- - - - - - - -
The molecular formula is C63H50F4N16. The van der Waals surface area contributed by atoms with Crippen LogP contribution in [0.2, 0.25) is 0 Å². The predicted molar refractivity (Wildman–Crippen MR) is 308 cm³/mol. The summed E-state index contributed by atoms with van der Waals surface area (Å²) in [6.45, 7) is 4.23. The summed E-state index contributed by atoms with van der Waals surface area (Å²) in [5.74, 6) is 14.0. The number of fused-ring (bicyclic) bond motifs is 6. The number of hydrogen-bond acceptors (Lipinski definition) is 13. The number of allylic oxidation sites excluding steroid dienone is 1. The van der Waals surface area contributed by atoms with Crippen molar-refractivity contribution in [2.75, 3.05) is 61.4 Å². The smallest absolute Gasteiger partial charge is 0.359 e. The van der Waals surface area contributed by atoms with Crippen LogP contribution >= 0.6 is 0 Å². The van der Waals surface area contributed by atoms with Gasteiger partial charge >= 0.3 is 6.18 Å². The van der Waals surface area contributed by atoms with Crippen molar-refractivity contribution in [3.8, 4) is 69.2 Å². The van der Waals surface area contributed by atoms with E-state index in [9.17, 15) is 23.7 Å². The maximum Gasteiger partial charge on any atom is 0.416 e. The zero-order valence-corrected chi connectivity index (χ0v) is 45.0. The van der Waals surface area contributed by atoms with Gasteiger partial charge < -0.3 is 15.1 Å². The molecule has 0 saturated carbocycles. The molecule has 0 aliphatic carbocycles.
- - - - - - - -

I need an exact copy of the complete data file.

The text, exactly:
The molecular formula is C63H50F4N16. The van der Waals surface area contributed by atoms with Crippen LogP contribution in [0.2, 0.25) is 0 Å². The predicted molar refractivity (Wildman–Crippen MR) is 308 cm³/mol. The summed E-state index contributed by atoms with van der Waals surface area (Å²) in [6.45, 7) is 4.23. The summed E-state index contributed by atoms with van der Waals surface area (Å²) in [5.74, 6) is 14.0. The number of fused-ring (bicyclic) bond motifs is 6. The number of hydrogen-bond acceptors (Lipinski definition) is 13. The number of allylic oxidation sites excluding steroid dienone is 1. The van der Waals surface area contributed by atoms with Crippen molar-refractivity contribution in [2.75, 3.05) is 61.4 Å². The smallest absolute Gasteiger partial charge is 0.359 e. The van der Waals surface area contributed by atoms with Crippen LogP contribution >= 0.6 is 0 Å². The van der Waals surface area contributed by atoms with Gasteiger partial charge >= 0.3 is 6.18 Å². The van der Waals surface area contributed by atoms with Crippen molar-refractivity contribution in [3.8, 4) is 69.2 Å². The van der Waals surface area contributed by atoms with E-state index in [9.17, 15) is 23.7 Å². The maximum Gasteiger partial charge on any atom is 0.416 e. The zero-order valence-corrected chi connectivity index (χ0v) is 45.0. The van der Waals surface area contributed by atoms with Gasteiger partial charge < -0.3 is 15.1 Å². The molecule has 0 saturated carbocycles. The molecule has 0 aliphatic carbocycles.